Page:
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Summary

  1. Top of page
  2. Summary
  3. Introduction
  4. Gastric inflammation and cell proliferation
  5. Multistep process of intestinal type gastric cancer ‘correa's model’
  6. Chronic atrophic gastritis
  7. Intestinal metaplasia
  8. Dysplasia
  9. Are precancerous lesions reversible?
  10. Helicobacter pylori and diffuse type gastric cancer
  11. Molecular alteration pathways
  12. Conclusions
  13. Acknowledgements
  14. References

Gastric cancer can be divided into intestinal type and diffuse type that differ substantially in epidemiology and pathogenesis. The most important aetiological factor associated both with intestinal and diffuse gastric cancer, is Helicobacter pylori.

Exposure of gastric epithelial cells to H. pylori results in an inflammatory reaction with the production of reactive oxygen species and nitric oxide that, in turn, deaminates DNA causing mutations. The complex interplay between H. pylori strain, inflammation and host characteristics may directly promote diffuse type gastric cancer or induce a cascade of morphological events, i.e. atrophy, intestinal metaplasia and dysplasia, finally leading to intestinal type gastric cancer. Two mechanisms, genetic and epigenetic have been held to play a role in the molecular alterations underlying gastric carcinogenesis. The former, comprising changes in the DNA sequence, is irreversible; the latter, involving DNA methylation, is potentially reversible by eliminating the triggering agents. If H. pylori is eradicated before development of stable mutations, the risk of gastric cancer will likely be prevented. Thus, eradication of H. pylori might immediately reduce the risk of diffuse type gastric cancer, whereas prevention of intestinal type gastric cancer may be less effective if patients are treated later in the evolution of the carcinogenic process.


Introduction

  1. Top of page
  2. Summary
  3. Introduction
  4. Gastric inflammation and cell proliferation
  5. Multistep process of intestinal type gastric cancer ‘correa's model’
  6. Chronic atrophic gastritis
  7. Intestinal metaplasia
  8. Dysplasia
  9. Are precancerous lesions reversible?
  10. Helicobacter pylori and diffuse type gastric cancer
  11. Molecular alteration pathways
  12. Conclusions
  13. Acknowledgements
  14. References

Despite the decreasing incidence and mortality rates observed worldwide over the last 50 years, gastric cancer (GC) still ranks as a leading cause of cancer-related deaths in many parts of the world.1 After lung cancer, GC kills more people than any other malignant tumour. The American Cancer Society reported about 800 000 new cases and more than 600 000 people died of GC, in 2000, estimating that the 5-year relative survival rate is <20%.2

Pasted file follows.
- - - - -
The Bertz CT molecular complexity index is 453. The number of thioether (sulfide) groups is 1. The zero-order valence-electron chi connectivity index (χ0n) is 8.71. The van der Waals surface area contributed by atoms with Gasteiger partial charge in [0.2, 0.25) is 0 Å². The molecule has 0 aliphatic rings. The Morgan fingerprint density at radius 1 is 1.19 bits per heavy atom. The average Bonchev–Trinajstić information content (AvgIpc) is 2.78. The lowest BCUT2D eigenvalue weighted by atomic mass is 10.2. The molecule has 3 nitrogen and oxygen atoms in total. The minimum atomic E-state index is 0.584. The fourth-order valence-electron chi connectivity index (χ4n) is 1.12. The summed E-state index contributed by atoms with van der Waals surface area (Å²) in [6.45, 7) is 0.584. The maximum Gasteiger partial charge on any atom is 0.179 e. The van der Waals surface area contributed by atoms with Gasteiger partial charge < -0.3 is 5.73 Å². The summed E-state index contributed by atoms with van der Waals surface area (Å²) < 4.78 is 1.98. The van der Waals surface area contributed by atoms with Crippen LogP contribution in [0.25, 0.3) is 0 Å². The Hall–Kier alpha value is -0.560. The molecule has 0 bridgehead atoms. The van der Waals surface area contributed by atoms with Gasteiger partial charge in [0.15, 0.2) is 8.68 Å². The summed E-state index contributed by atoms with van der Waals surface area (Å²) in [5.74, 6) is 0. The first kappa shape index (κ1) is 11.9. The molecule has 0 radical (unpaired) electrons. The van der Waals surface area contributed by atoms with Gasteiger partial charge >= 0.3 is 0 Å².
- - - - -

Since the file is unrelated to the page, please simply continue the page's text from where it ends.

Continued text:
Gastric cancers are often resistant to radio- and chemotherapy and, indeed, surgery represents the only treatment with a curative potential. However, two-thirds of Western GC patients are still diagnosed in advanced stages, when surgery can be only palliative.3 The only exception to these dismal statistics is Japan where, for various reasons, the condition is often identified at an early stage, and in younger and fitter patients.4 GC still remains a major clinical challenge and a public health concern.5, 6 At present, primary or secondary prevention are likely to be the most effective means of reducing the incidence and mortality from this disease. However, to be successful, this strategy depends upon knowledge of the aetiological factors and pathogenetic mechanisms involved in gastric carcinogenesis.

Over the last few years, it has become apparent that the most important single factor responsible for the development of GC is Helicobacter pylori infection which affects more than 50% of the world population.7, 8 The risk of patients with H. pylori infection developing GC is in the order of two- to sixfold according to most retrospective, case–control, and prospective epidemiological studies.9–13 However, if the selection of patients and methodology is optimized the risk increases to 20 times.14, 15Helicobacter pylori colonizes the gastric epithelium inducing an inflammatory reaction that may persist throughout the patient's life despite a strong local immune reaction.16 The extent and severity of gastric mucosal inflammation, as well as the clinical outcome of the infection depend on a number of factors including the virulence of the bacterium, host genetic susceptibility, immune response, age at the time of initial infection and environmental factors.16 The complex interplay between these factors may explain why only a minority (<1%) of those infected ultimately develop GC.17

The multistep process starts with H. pylori-related inflammatory reaction, thereafter progressing through a cascade of molecular and morphological changes.17

Histologically, gastric adenocarcinoma is prevalently divided into two types according to Lauren's classification.18 The intestinal type consists of a gland-like structure that mimics the intestinal glands, and recognizes a series of precancerous lesions. The diffuse type, more prevalent in females younger than 50 years, lacks any glandular structure and arises closer to the advancing border of inflammation but without any identifiable histological precursor lesion.19 The intestinal and the diffuse types of GC both show an equally strong association with H. pylori infection.10